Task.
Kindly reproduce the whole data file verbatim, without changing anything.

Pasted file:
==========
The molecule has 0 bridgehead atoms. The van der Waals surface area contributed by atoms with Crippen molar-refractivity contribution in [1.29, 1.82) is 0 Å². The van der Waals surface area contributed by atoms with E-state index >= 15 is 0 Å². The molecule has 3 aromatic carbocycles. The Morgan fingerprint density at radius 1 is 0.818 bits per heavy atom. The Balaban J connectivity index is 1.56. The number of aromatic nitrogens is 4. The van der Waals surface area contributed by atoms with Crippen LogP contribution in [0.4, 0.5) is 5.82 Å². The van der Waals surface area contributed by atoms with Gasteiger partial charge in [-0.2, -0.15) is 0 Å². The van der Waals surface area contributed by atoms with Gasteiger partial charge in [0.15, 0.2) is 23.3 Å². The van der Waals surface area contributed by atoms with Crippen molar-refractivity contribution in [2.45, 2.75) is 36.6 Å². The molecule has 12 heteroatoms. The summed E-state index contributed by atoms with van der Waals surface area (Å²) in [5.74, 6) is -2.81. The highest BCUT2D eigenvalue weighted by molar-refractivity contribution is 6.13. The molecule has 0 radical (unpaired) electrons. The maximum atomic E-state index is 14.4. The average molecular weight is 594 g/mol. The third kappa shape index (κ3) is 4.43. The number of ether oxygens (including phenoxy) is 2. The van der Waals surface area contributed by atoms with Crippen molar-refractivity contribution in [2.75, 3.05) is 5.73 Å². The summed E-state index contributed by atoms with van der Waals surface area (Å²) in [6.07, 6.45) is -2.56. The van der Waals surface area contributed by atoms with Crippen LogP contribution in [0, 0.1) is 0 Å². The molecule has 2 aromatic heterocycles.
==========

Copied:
The molecule has 0 bridgehead atoms. The van der Waals surface area contributed by atoms with Crippen molar-refractivity contribution in [1.29, 1.82) is 0 Å². The van der Waals surface area contributed by atoms with E-state index >= 15 is 0 Å². The molecule has 3 aromatic carbocycles. The Morgan fingerprint density at radius 1 is 0.818 bits per heavy atom. The Balaban J connectivity index is 1.56. The number of aromatic nitrogens is 4. The van der Waals surface area contributed by atoms with Crippen LogP contribution in [0.4, 0.5) is 5.82 Å². The van der Waals surface area contributed by atoms with Gasteiger partial charge in [-0.2, -0.15) is 0 Å². The van der Waals surface area contributed by atoms with Gasteiger partial charge in [0.15, 0.2) is 23.3 Å². The van der Waals surface area contributed by atoms with Crippen molar-refractivity contribution in [2.45, 2.75) is 36.6 Å². The molecule has 12 heteroatoms. The summed E-state index contributed by atoms with van der Waals surface area (Å²) in [5.74, 6) is -2.81. The highest BCUT2D eigenvalue weighted by molar-refractivity contribution is 6.13. The molecule has 0 radical (unpaired) electrons. The maximum atomic E-state index is 14.4. The average molecular weight is 594 g/mol. The third kappa shape index (κ3) is 4.43. The number of ether oxygens (including phenoxy) is 2. The van der Waals surface area contributed by atoms with Crippen molar-refractivity contribution in [2.75, 3.05) is 5.73 Å². The summed E-state index contributed by atoms with van der Waals surface area (Å²) in [6.07, 6.45) is -2.56. The van der Waals surface area contributed by atoms with Crippen LogP contribution in [0, 0.1) is 0 Å². The molecule has 2 aromatic heterocycles.